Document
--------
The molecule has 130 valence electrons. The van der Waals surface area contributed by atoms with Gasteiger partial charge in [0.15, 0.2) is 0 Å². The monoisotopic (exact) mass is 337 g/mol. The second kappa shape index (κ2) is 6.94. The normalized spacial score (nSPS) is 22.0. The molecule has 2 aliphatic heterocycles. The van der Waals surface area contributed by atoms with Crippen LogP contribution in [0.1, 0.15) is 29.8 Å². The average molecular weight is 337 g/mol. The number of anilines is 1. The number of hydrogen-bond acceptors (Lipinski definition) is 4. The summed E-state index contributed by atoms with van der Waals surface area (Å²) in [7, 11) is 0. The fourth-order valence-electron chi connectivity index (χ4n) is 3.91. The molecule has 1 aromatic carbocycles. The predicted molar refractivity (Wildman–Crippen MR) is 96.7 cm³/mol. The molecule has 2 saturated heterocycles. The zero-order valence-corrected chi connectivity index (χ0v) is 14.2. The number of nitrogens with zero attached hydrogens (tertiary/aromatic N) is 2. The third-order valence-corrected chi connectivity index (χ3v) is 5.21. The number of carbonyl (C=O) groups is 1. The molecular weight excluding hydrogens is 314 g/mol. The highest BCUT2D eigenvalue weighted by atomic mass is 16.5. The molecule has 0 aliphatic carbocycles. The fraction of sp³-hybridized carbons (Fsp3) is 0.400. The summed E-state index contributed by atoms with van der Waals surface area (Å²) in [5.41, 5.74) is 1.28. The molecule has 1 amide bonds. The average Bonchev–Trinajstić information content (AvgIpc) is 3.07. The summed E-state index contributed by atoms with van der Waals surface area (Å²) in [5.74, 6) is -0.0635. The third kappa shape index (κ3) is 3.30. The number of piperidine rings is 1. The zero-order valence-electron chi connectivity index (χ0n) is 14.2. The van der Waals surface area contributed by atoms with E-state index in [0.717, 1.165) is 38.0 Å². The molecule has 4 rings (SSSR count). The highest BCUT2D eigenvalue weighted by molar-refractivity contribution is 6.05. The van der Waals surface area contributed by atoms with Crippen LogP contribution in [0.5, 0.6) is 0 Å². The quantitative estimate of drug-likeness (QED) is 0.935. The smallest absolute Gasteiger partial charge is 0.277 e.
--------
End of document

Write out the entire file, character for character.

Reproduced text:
The molecule has 130 valence electrons. The van der Waals surface area contributed by atoms with Gasteiger partial charge in [0.15, 0.2) is 0 Å². The monoisotopic (exact) mass is 337 g/mol. The second kappa shape index (κ2) is 6.94. The normalized spacial score (nSPS) is 22.0. The molecule has 2 aliphatic heterocycles. The van der Waals surface area contributed by atoms with Crippen LogP contribution in [0.1, 0.15) is 29.8 Å². The average molecular weight is 337 g/mol. The number of anilines is 1. The number of hydrogen-bond acceptors (Lipinski definition) is 4. The summed E-state index contributed by atoms with van der Waals surface area (Å²) in [7, 11) is 0. The fourth-order valence-electron chi connectivity index (χ4n) is 3.91. The molecule has 1 aromatic carbocycles. The predicted molar refractivity (Wildman–Crippen MR) is 96.7 cm³/mol. The molecule has 2 saturated heterocycles. The zero-order valence-corrected chi connectivity index (χ0v) is 14.2. The number of nitrogens with zero attached hydrogens (tertiary/aromatic N) is 2. The third-order valence-corrected chi connectivity index (χ3v) is 5.21. The number of carbonyl (C=O) groups is 1. The molecular weight excluding hydrogens is 314 g/mol. The highest BCUT2D eigenvalue weighted by atomic mass is 16.5. The molecule has 0 aliphatic carbocycles. The fraction of sp³-hybridized carbons (Fsp3) is 0.400. The summed E-state index contributed by atoms with van der Waals surface area (Å²) in [5.41, 5.74) is 1.28. The molecule has 1 amide bonds. The average Bonchev–Trinajstić information content (AvgIpc) is 3.07. The summed E-state index contributed by atoms with van der Waals surface area (Å²) in [5.74, 6) is -0.0635. The third kappa shape index (κ3) is 3.30. The number of piperidine rings is 1. The zero-order valence-electron chi connectivity index (χ0n) is 14.2. The van der Waals surface area contributed by atoms with E-state index in [0.717, 1.165) is 38.0 Å². The molecule has 4 rings (SSSR count). The highest BCUT2D eigenvalue weighted by molar-refractivity contribution is 6.05. The van der Waals surface area contributed by atoms with Crippen LogP contribution in [0.5, 0.6) is 0 Å². The quantitative estimate of drug-likeness (QED) is 0.935. The smallest absolute Gasteiger partial charge is 0.277 e.